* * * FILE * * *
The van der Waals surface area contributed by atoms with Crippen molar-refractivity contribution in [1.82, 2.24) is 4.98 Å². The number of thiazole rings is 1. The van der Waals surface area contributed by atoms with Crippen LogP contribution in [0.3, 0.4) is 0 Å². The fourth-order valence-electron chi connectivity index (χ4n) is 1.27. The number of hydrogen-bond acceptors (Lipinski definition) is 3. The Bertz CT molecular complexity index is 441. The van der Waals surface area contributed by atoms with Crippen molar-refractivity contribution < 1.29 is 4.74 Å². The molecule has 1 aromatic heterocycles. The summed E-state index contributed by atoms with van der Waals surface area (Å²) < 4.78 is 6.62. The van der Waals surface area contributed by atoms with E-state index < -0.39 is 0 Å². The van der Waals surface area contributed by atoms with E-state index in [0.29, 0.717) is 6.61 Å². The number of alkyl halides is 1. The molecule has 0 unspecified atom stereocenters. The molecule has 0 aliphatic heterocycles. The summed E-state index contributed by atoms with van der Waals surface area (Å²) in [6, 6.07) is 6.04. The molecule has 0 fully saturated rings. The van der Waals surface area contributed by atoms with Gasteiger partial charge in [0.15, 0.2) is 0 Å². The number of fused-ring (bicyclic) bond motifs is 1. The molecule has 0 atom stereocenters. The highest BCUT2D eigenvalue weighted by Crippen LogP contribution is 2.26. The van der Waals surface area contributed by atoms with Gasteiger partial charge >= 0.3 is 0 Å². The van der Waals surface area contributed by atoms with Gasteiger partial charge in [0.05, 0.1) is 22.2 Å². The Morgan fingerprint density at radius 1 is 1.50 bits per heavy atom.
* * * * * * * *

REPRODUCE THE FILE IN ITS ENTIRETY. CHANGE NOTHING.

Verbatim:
The van der Waals surface area contributed by atoms with Crippen molar-refractivity contribution in [1.82, 2.24) is 4.98 Å². The number of thiazole rings is 1. The van der Waals surface area contributed by atoms with Crippen LogP contribution in [0.3, 0.4) is 0 Å². The fourth-order valence-electron chi connectivity index (χ4n) is 1.27. The number of hydrogen-bond acceptors (Lipinski definition) is 3. The Bertz CT molecular complexity index is 441. The van der Waals surface area contributed by atoms with Crippen molar-refractivity contribution < 1.29 is 4.74 Å². The molecule has 1 aromatic heterocycles. The summed E-state index contributed by atoms with van der Waals surface area (Å²) < 4.78 is 6.62. The van der Waals surface area contributed by atoms with E-state index < -0.39 is 0 Å². The van der Waals surface area contributed by atoms with E-state index in [0.29, 0.717) is 6.61 Å². The number of alkyl halides is 1. The molecule has 0 unspecified atom stereocenters. The molecule has 0 aliphatic heterocycles. The summed E-state index contributed by atoms with van der Waals surface area (Å²) in [6, 6.07) is 6.04. The molecule has 0 fully saturated rings. The van der Waals surface area contributed by atoms with Gasteiger partial charge in [0.15, 0.2) is 0 Å². The number of fused-ring (bicyclic) bond motifs is 1. The molecule has 0 atom stereocenters. The highest BCUT2D eigenvalue weighted by Crippen LogP contribution is 2.26. The van der Waals surface area contributed by atoms with Gasteiger partial charge >= 0.3 is 0 Å². The van der Waals surface area contributed by atoms with Gasteiger partial charge in [0.05, 0.1) is 22.2 Å². The Morgan fingerprint density at radius 1 is 1.50 bits per heavy atom.